The Capital Markets Authority (CMA) has granted Centum Investment Company Plc an exemption to exceed the 25 percent daily volume cap for its proposed share buyback program.
This rule is in place to prevent insider trading and ensure liquidity in the stock market. The exemption is crucial for Centum as their daily traded volumes typically fall below 100,000, which would result in a prolonged share repurchase process if the limit were to be applied.
“The company has been exempted from the limit under the guidelines to purchase no more than 25 percent of the average daily trading volume for the four calendar weeks preceding the date of purchase,” Centum told its shareholders.
In the quarter ending December 2022, Centum traded a total of only 3.4 million shares, averaging 57,948 shares per trading day. The company plans to buy back up to 66.5 million shares over 18 months at prices ranging from Sh0.5 to Sh9.03 per share.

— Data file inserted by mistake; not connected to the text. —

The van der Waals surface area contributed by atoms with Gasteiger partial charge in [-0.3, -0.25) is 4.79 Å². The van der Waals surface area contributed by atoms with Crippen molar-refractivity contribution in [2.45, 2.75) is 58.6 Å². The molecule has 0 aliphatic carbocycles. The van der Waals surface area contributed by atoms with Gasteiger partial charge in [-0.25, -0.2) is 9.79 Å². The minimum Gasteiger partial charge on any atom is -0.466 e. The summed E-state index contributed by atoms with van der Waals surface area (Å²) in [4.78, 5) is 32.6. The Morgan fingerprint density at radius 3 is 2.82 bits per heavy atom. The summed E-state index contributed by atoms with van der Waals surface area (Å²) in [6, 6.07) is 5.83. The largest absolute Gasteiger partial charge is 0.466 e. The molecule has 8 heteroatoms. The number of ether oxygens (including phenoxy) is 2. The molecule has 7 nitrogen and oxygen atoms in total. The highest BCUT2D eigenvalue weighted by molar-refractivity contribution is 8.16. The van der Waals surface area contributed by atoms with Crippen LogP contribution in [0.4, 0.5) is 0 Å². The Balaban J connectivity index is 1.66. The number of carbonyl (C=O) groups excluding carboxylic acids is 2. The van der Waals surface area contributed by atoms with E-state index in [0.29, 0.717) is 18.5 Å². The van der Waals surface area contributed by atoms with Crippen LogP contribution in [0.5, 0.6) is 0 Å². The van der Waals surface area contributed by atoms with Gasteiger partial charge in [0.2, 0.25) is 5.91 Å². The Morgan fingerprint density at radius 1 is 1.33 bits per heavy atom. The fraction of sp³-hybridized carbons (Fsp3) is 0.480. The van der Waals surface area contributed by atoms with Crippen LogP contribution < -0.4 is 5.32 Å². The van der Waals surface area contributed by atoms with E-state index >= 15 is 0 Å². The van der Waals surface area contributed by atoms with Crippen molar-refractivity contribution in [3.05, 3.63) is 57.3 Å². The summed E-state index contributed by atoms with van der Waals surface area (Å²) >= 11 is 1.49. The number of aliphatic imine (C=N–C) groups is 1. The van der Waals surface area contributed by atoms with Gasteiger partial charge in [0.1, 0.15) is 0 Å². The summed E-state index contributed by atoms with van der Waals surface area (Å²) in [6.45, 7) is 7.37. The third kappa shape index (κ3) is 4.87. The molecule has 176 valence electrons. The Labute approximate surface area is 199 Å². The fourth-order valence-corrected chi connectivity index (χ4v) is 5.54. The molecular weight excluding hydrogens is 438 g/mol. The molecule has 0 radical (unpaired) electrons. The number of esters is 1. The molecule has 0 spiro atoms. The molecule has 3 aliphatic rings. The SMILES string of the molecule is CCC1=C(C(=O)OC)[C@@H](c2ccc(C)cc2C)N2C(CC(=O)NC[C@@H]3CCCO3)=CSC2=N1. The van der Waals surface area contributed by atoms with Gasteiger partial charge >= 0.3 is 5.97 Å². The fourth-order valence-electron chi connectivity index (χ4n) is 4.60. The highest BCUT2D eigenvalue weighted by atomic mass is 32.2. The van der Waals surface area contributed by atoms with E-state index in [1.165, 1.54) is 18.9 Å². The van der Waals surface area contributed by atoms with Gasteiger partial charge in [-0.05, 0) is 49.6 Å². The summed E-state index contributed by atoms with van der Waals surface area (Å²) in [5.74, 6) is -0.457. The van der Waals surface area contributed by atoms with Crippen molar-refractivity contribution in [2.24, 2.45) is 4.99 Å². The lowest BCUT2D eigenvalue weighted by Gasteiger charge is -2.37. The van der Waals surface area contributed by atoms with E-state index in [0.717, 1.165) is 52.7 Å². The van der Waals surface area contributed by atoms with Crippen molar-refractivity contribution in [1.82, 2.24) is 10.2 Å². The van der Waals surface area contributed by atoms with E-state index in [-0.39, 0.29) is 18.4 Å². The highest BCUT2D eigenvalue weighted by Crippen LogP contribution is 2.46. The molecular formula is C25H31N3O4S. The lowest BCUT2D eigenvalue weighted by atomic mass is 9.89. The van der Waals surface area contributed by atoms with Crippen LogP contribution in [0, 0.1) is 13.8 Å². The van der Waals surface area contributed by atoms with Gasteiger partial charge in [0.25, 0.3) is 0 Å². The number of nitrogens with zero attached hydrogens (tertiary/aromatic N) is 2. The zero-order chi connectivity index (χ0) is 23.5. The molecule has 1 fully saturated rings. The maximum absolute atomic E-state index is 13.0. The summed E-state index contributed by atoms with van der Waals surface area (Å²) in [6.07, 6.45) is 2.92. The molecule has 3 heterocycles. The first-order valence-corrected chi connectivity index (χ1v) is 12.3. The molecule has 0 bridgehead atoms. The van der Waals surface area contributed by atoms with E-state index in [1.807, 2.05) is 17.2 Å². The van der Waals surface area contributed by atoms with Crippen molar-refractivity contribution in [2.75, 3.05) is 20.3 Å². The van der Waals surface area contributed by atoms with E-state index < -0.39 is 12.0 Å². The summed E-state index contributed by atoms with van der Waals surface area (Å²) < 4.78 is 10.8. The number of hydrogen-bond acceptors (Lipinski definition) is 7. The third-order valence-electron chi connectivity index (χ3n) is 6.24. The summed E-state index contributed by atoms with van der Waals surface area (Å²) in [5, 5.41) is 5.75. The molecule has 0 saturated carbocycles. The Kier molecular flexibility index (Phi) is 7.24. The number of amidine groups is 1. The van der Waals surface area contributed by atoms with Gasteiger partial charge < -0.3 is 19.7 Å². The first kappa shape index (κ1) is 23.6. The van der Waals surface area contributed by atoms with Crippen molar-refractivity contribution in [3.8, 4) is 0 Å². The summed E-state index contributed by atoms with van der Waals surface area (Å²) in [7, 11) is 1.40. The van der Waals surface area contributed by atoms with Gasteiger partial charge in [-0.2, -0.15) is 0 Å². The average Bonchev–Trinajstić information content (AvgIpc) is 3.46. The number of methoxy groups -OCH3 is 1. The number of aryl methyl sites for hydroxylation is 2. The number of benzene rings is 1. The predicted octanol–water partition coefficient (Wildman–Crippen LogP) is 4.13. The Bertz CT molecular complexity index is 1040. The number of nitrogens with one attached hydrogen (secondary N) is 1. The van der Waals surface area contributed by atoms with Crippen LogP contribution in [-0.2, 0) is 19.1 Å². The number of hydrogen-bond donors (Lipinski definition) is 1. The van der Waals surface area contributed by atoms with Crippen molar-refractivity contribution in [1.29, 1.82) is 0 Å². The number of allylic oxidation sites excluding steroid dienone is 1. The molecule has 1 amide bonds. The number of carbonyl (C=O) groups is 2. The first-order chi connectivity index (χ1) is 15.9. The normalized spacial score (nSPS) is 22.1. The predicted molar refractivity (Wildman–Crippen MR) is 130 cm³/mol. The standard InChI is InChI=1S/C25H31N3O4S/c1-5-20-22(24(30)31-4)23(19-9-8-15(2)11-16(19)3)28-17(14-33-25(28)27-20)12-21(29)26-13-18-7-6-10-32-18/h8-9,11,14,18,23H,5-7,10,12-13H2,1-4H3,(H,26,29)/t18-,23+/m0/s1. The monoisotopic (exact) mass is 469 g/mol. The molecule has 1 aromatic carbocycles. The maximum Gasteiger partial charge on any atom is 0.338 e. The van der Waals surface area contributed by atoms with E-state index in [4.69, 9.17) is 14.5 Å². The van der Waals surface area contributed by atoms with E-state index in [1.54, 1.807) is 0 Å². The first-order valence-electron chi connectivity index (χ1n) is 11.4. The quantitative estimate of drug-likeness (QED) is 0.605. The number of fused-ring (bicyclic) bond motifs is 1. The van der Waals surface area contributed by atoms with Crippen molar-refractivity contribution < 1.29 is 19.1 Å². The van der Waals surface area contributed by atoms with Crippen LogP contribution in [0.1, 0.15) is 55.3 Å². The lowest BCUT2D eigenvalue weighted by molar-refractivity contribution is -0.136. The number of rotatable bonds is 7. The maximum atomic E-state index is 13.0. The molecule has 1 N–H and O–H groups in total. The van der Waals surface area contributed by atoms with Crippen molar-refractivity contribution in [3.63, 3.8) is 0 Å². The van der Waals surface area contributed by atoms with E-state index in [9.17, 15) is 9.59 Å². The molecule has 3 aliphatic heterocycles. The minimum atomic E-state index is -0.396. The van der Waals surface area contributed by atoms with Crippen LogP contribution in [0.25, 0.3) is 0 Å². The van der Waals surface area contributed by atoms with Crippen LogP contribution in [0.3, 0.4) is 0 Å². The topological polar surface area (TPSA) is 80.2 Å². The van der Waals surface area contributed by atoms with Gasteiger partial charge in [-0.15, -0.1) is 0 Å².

According to CMA guidelines, the volume of shares purchased by a listed company on any single day may not exceed 25 percent or the limit prescribed by the regulator, and the repurchase must not negatively impact liquidity.
Centum’s share buyback program will begin on February 6 and is intended to address the company’s undervaluation on the Nairobi Securities Exchange. The repurchases may cost up to Sh600 million. Despite a net asset value per share of Sh59.8 in the six months ending September 2022, Centum’s share price is only Sh8.3. Share buybacks have the effect of reducing the volume of outstanding stock, potentially boosting market valuation and increasing the stakes of continuing shareholders.